Advancing Newborn Screening Toward Improving Pediatric Rare Genetic Diseases
A new initiative aims to screen newborns for nearly 400 genetic conditions
Newborn screening is critical for pediatric health. As screening panels become more refined and incorporate a broader range of rare genetic diseases, they are helping more families facilitate early diagnoses of their babies’ conditions and chart a course for survival and long-term health. Given that September marks Newborn Screening Awareness Month, this is an opportunity to raise awareness of the significant gaps in newborn screening and recognize efforts to currently address these gaps.
Most rare diseases are still not included in newborn screening panels and adding them is a lengthy process that can take years to achieve. This leaves many families without a diagnosis and appropriate treatment options. Newborn screening is essential for identifying and initiating timely intervention in infants with rare genetic disorders like generalized arterial calcification of infancy (GACI), which has a mortality rate of 50 percent at six months of life.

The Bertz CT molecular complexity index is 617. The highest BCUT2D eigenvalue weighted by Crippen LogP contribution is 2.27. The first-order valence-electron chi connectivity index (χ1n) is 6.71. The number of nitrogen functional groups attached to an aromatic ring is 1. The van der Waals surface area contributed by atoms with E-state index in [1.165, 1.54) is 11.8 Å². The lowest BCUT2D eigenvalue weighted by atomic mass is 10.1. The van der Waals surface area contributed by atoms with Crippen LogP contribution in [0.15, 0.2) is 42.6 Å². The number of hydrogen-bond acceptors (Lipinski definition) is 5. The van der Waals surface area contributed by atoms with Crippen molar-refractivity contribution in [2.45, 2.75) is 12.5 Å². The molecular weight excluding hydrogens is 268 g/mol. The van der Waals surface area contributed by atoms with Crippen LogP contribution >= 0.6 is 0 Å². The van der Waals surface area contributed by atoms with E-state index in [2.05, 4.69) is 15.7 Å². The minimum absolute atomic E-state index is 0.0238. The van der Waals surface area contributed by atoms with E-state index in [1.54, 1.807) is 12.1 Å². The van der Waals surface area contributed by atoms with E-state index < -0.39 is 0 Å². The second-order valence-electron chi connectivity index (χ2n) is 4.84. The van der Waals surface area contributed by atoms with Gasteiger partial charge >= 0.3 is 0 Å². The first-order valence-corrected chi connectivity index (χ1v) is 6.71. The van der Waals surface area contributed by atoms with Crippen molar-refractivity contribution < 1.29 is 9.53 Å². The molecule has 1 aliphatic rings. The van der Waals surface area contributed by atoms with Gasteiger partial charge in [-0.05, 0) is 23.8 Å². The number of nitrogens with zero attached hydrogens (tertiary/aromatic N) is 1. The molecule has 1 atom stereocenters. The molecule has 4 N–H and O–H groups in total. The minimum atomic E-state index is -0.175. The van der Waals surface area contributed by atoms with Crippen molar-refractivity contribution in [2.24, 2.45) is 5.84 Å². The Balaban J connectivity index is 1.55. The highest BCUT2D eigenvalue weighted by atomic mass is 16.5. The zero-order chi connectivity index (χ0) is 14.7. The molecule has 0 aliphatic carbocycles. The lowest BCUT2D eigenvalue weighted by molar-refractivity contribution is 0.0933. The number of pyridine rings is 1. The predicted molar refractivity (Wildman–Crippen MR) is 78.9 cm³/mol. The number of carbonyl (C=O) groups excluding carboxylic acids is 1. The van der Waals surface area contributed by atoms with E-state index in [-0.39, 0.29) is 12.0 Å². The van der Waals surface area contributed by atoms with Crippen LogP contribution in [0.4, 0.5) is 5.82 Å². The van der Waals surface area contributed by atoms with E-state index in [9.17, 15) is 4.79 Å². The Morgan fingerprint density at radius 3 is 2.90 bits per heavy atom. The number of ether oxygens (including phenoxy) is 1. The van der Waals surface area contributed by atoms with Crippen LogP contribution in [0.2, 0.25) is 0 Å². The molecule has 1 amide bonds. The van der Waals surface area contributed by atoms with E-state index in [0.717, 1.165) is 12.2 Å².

To address gaps in newborn screening, some biotech companies offer free genetic testing. For example, in partnership with PreventionGenetics, Inozyme Pharma provides a global no-cost genetic testing program to improve the detection and understanding of two rare genetic diseases: ENPP1 and ABCC6 Deficiencies.
Additionally, research organizations like the Rady Children’s Institute for Genomic Medicine are transforming pediatric critical care by providing a rapid diagnosis through whole genome sequencing for critically ill infants with rare diseases. One of their initiatives focuses on a diagnostic and precision medicine guidance tool that uses rapid whole genome sequencing (rWGS) to screen newborns for approximately 400 genetic diseases.
The development and widespread adoption of advanced newborn screening technologies is necessary for current disease management, and may also facilitate the discovery of novel diseases, as well as a better understanding of the incidence and prevalence of rare diseases.